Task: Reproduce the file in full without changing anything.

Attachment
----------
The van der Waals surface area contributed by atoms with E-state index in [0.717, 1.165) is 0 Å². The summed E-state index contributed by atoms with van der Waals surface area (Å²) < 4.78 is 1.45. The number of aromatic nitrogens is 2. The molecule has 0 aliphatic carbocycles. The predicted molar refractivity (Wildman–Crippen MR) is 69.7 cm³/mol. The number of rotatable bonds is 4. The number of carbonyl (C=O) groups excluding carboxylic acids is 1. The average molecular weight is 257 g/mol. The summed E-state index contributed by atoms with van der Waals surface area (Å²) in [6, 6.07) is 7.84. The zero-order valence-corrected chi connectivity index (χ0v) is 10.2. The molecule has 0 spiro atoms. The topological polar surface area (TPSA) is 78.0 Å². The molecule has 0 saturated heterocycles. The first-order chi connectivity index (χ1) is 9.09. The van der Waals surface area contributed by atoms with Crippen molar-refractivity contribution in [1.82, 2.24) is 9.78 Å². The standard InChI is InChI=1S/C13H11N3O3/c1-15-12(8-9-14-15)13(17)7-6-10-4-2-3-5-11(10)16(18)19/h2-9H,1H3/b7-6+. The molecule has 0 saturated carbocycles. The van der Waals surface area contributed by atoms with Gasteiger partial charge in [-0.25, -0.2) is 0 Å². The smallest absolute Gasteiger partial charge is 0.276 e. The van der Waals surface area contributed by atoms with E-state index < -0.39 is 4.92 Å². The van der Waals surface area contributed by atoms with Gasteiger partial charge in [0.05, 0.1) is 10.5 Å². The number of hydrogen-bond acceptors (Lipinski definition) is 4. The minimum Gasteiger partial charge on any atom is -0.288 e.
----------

The van der Waals surface area contributed by atoms with E-state index in [0.717, 1.165) is 0 Å². The summed E-state index contributed by atoms with van der Waals surface area (Å²) < 4.78 is 1.45. The number of aromatic nitrogens is 2. The molecule has 0 aliphatic carbocycles. The predicted molar refractivity (Wildman–Crippen MR) is 69.7 cm³/mol. The number of rotatable bonds is 4. The number of carbonyl (C=O) groups excluding carboxylic acids is 1. The average molecular weight is 257 g/mol. The summed E-state index contributed by atoms with van der Waals surface area (Å²) in [6, 6.07) is 7.84. The zero-order valence-corrected chi connectivity index (χ0v) is 10.2. The molecule has 0 spiro atoms. The topological polar surface area (TPSA) is 78.0 Å². The molecule has 0 saturated heterocycles. The first-order chi connectivity index (χ1) is 9.09. The van der Waals surface area contributed by atoms with Crippen molar-refractivity contribution in [1.82, 2.24) is 9.78 Å². The standard InChI is InChI=1S/C13H11N3O3/c1-15-12(8-9-14-15)13(17)7-6-10-4-2-3-5-11(10)16(18)19/h2-9H,1H3/b7-6+. The molecule has 0 saturated carbocycles. The van der Waals surface area contributed by atoms with Gasteiger partial charge in [-0.25, -0.2) is 0 Å². The smallest absolute Gasteiger partial charge is 0.276 e. The van der Waals surface area contributed by atoms with E-state index < -0.39 is 4.92 Å². The van der Waals surface area contributed by atoms with Gasteiger partial charge in [0.05, 0.1) is 10.5 Å². The number of hydrogen-bond acceptors (Lipinski definition) is 4. The minimum Gasteiger partial charge on any atom is -0.288 e.